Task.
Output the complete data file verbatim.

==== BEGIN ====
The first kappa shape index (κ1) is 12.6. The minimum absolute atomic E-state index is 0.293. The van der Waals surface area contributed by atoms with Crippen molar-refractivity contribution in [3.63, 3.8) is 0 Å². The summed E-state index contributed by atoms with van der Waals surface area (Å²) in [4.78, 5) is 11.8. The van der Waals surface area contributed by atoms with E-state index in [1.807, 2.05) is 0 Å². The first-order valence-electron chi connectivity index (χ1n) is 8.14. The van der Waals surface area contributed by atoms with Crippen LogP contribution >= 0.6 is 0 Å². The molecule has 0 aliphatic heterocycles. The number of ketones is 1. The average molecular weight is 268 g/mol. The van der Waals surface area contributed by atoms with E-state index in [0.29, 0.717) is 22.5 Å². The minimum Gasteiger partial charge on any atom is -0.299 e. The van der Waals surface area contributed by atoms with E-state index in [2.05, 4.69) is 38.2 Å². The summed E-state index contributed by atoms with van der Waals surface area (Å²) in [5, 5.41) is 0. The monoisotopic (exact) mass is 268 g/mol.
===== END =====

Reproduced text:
The first kappa shape index (κ1) is 12.6. The minimum absolute atomic E-state index is 0.293. The van der Waals surface area contributed by atoms with Crippen molar-refractivity contribution in [3.63, 3.8) is 0 Å². The summed E-state index contributed by atoms with van der Waals surface area (Å²) in [4.78, 5) is 11.8. The van der Waals surface area contributed by atoms with E-state index in [1.807, 2.05) is 0 Å². The first-order valence-electron chi connectivity index (χ1n) is 8.14. The van der Waals surface area contributed by atoms with Crippen LogP contribution >= 0.6 is 0 Å². The molecule has 0 aliphatic heterocycles. The number of ketones is 1. The average molecular weight is 268 g/mol. The van der Waals surface area contributed by atoms with E-state index in [0.29, 0.717) is 22.5 Å². The minimum Gasteiger partial charge on any atom is -0.299 e. The van der Waals surface area contributed by atoms with E-state index in [2.05, 4.69) is 38.2 Å². The summed E-state index contributed by atoms with van der Waals surface area (Å²) in [5, 5.41) is 0. The monoisotopic (exact) mass is 268 g/mol.